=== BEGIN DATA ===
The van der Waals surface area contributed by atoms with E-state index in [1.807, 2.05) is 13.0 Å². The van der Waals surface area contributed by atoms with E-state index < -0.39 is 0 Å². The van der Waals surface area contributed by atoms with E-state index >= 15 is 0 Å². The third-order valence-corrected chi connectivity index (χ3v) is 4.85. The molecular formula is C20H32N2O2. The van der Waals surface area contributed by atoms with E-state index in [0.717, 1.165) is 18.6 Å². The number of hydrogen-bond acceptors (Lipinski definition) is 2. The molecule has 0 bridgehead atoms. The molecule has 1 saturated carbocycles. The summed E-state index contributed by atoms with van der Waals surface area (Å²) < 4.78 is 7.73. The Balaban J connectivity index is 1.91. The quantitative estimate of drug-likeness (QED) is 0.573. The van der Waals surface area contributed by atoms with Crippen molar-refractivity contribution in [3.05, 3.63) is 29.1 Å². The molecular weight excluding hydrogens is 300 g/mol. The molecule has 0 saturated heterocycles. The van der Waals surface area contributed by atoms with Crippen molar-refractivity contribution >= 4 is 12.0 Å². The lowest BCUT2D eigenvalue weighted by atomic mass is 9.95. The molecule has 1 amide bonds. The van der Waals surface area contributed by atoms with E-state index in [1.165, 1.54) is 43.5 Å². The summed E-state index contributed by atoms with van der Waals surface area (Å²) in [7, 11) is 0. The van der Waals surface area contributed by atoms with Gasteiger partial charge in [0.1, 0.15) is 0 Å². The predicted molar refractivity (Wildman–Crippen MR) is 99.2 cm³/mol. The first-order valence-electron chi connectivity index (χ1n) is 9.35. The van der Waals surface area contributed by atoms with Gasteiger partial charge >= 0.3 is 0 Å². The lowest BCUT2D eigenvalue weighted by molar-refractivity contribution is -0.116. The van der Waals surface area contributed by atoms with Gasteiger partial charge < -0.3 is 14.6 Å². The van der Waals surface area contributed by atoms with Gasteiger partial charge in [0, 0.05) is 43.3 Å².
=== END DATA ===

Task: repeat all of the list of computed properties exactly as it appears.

The van der Waals surface area contributed by atoms with E-state index in [1.807, 2.05) is 13.0 Å². The van der Waals surface area contributed by atoms with E-state index < -0.39 is 0 Å². The van der Waals surface area contributed by atoms with E-state index >= 15 is 0 Å². The third-order valence-corrected chi connectivity index (χ3v) is 4.85. The molecular formula is C20H32N2O2. The van der Waals surface area contributed by atoms with E-state index in [0.717, 1.165) is 18.6 Å². The number of hydrogen-bond acceptors (Lipinski definition) is 2. The molecule has 0 bridgehead atoms. The molecule has 1 saturated carbocycles. The summed E-state index contributed by atoms with van der Waals surface area (Å²) < 4.78 is 7.73. The Balaban J connectivity index is 1.91. The quantitative estimate of drug-likeness (QED) is 0.573. The van der Waals surface area contributed by atoms with Crippen molar-refractivity contribution in [3.05, 3.63) is 29.1 Å². The molecular weight excluding hydrogens is 300 g/mol. The molecule has 0 saturated heterocycles. The van der Waals surface area contributed by atoms with Crippen molar-refractivity contribution >= 4 is 12.0 Å². The lowest BCUT2D eigenvalue weighted by atomic mass is 9.95. The molecule has 1 amide bonds. The van der Waals surface area contributed by atoms with E-state index in [1.165, 1.54) is 43.5 Å². The summed E-state index contributed by atoms with van der Waals surface area (Å²) in [7, 11) is 0. The van der Waals surface area contributed by atoms with Gasteiger partial charge in [0.1, 0.15) is 0 Å². The predicted molar refractivity (Wildman–Crippen MR) is 99.2 cm³/mol. The first-order valence-electron chi connectivity index (χ1n) is 9.35. The van der Waals surface area contributed by atoms with Gasteiger partial charge >= 0.3 is 0 Å². The lowest BCUT2D eigenvalue weighted by molar-refractivity contribution is -0.116. The van der Waals surface area contributed by atoms with Gasteiger partial charge < -0.3 is 14.6 Å². The van der Waals surface area contributed by atoms with Gasteiger partial charge in [0, 0.05) is 43.3 Å².